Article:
Chitrokar review: A beautiful narrative of artistic integrity
A sensitively made film, Chitrokar starring celebrated Benagli actor Dhritiman Chatterjee, has, at its heart, the clash between artistic endeavour versus commercial reality.movie reviews Updated: Nov 23, 2016 17:58 IST
Director: Saibal Mitra
Cast: Dhritiman Chatterjee, Arpita Chatterjee
Showcased under the Indian Panorama section of the ongoing International Film Festival of India in Goa, Chitrokar is inspired by the lives of Indian painter Binod Bihari Mukherjee and American painter Mark Rothko.
Directed by Saibal Mitra, Chitrokar questions the motive for art and presents the tension between the artistic endeavour and commercial reality.
Bijan Bose (Dhritiman Chatterjee) is a famous painter gone blind in his old age but respected across the artistic society of Kolkata. He is offered a huge sum of money to make a mural for a restaurant and he agrees. However, when the painting is ready, he is not content with the place and manner in which it is to be displayed. He refuses to compromise for the sake of money and returns all the money and takes back his mural. The film also showcases the style of making art using Braille, which is taught in Shantiniketan.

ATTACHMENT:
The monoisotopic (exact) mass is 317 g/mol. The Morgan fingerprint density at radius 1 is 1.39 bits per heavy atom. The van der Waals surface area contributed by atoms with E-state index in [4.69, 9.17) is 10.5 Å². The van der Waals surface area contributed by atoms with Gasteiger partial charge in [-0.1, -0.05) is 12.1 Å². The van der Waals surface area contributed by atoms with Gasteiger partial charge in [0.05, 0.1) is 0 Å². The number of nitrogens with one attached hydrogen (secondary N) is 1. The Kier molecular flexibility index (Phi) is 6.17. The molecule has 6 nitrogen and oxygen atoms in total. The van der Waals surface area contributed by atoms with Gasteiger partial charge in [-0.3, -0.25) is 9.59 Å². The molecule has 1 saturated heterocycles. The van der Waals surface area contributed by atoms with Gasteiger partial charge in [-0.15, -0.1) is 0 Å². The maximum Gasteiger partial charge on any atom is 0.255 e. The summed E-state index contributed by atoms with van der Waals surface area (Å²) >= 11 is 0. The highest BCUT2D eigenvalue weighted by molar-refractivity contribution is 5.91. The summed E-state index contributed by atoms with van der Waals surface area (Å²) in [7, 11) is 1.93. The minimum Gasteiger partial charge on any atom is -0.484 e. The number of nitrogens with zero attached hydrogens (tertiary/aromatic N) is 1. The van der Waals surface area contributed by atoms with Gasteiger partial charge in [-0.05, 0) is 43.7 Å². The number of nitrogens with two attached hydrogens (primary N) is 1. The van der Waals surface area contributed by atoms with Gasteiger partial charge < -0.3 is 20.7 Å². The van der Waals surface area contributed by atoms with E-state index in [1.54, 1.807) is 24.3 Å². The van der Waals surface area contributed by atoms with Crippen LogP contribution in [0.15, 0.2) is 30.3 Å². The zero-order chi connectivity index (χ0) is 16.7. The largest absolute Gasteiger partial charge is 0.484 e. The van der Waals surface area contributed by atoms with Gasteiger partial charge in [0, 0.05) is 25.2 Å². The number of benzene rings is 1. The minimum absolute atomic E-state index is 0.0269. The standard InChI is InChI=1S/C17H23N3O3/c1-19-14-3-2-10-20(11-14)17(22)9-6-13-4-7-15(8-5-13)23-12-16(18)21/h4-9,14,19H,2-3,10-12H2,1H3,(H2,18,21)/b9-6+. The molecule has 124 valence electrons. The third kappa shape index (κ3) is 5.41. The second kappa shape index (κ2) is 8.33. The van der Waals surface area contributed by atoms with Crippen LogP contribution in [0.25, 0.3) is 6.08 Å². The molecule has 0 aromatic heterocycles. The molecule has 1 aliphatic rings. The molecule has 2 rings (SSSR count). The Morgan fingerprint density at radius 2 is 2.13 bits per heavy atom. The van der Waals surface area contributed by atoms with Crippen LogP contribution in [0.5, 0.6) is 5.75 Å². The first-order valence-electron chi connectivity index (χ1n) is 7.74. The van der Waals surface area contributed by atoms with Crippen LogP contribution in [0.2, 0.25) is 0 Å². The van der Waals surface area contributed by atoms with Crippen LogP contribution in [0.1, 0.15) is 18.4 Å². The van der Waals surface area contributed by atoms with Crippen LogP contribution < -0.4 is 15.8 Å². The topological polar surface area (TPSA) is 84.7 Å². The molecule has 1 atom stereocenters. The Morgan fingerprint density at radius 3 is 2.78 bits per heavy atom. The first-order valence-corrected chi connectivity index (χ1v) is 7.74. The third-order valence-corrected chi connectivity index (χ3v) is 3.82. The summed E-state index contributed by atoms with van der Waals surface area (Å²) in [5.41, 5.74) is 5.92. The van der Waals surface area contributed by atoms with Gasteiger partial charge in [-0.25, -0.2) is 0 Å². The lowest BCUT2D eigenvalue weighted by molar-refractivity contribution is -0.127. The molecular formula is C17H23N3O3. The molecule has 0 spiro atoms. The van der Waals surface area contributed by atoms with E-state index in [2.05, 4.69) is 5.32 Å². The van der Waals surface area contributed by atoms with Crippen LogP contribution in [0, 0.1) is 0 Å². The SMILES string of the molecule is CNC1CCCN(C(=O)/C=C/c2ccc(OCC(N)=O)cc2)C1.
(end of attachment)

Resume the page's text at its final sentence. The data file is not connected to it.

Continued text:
Saibal has used innovative visual forms to narrate his story - the frames often turn into paintings of Binod Bihari with characters moving on the canvas or a painting itself becomes the frame - giving an aesthetic sense of surrealism to the narrative.
The director had confessed that the movie mirrors his own frustration with the monetary terms on which the film industry runs today. And he succeeds in portraying the artist’s discontent with a mercenary society. thanks to a riveting performance by veteran actor Dhritiman as the blind painter.
Dhritiman Chatterjee and Arpita Chatterjee are subtly passionate in their portrayal of the characters - Dhritiman plays Bijon Bose while Arpita essays the role of a young painter who assists him in making the mural. The duo often locks horns, thanks to the perceived generation gap, showcasing the conflicts within art itself.
Director of photography Asoke Dasgupta has captured the serene beauty of Shantiniketan and nearby areas with earnest sincerity which enriches the film.
Saibal has been working in Bengal film industry since 1977 and has received Bengali Film Journalist Association’s best director award for his short film, Dhakudar Katha (2000). Mitra’s feature films are Sajarur Kanta (The Porcupine Man, 2015), Hononkal (Deadly Times, 2010), Songshoy (The Dilemma, 2005).